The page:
IDENTITY AND COMING OUT 

Indian Gay man, 20-29 years
I am not open about my sexuality at home with my parents or other members of my family, as the topic tends to be Taboo, something that is not spoken of. Although I have come out to my parents, they seem to be in denial.

Asian respondents also cited a lack of parental understanding of sexuality issues in general, as a reason for not coming out to their families.

Indian Lesbian, 20-29 years
My parents would not understand. I think they may know but I would not explicitly tell them, unless I had too.

REACTIONS TO COMING OUT

Those respondents that did come out to family, friends and colleagues generally found the reaction to be positive or neutral, but this was mainly because respondents tended to be open to people whom they judged would react in this way.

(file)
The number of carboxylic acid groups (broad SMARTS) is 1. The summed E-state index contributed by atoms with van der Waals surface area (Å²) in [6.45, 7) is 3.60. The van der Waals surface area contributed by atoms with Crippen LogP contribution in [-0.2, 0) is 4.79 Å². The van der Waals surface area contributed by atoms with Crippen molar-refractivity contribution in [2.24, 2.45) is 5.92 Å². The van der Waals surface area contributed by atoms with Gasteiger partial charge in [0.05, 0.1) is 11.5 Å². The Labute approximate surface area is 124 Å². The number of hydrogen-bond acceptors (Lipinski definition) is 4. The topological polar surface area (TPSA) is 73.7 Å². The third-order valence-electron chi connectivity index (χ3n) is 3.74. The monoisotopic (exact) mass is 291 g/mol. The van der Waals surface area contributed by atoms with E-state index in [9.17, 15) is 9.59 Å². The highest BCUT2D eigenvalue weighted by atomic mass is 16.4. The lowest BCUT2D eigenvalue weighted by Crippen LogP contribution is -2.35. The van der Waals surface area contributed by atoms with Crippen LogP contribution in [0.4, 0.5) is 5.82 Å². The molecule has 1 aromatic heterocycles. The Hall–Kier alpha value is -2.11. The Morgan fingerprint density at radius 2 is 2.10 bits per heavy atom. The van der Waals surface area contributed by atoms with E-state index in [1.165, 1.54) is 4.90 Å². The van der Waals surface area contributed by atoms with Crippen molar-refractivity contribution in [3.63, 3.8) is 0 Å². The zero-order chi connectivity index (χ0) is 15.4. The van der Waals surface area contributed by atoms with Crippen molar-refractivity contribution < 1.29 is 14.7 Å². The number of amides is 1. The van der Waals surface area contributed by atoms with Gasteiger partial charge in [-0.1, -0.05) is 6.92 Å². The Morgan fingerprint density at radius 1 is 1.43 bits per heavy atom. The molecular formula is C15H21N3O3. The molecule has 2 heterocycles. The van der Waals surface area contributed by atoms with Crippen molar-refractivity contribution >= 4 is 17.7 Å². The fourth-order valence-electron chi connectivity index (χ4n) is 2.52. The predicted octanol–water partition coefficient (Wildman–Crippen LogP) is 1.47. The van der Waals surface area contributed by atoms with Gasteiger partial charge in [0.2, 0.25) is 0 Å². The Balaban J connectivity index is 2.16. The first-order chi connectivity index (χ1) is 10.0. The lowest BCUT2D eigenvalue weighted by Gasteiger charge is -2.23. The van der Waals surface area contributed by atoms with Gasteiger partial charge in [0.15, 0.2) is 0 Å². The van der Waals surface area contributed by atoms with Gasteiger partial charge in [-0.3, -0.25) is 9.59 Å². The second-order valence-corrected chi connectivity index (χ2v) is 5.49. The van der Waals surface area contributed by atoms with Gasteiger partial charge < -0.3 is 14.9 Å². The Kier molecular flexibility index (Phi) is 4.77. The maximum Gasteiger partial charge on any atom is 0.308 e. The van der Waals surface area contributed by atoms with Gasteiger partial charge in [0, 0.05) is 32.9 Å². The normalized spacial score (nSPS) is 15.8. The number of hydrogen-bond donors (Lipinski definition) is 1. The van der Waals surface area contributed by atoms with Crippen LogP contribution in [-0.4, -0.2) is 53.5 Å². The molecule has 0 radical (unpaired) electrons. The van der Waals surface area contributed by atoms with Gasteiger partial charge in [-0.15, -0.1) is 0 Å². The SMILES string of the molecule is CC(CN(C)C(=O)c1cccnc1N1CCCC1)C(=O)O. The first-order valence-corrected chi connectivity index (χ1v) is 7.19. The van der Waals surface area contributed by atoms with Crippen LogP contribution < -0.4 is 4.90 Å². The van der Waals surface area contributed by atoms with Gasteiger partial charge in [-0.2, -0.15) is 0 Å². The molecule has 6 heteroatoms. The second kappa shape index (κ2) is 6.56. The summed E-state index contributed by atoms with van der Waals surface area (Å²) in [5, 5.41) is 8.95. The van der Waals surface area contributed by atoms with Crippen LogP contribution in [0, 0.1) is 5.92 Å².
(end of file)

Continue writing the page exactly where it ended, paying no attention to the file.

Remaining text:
Caribbean Asian Lesbian, 30-39 years
When I came out to my parents there was lots of disbelief. Dad always thought I would get married, but is now resigned to it. Mum knows and accepts me for whom I am. 

Gay man of mixed heritage, 20-29 years
I tell people if I feel comfortable with them and if it is relevant to our acquaintance. I’ve never told anybody who reacted in a very negative way but I basically know how they will react before I tell them. 

African man, sexuality not specified, under 20 years
I don’t talk about sexuality. In past my mother used to pray for me – now she is happier because I am less flamboyant about my sexuality.

IDENTITY AND COMING OUT RECOMMENDATIONS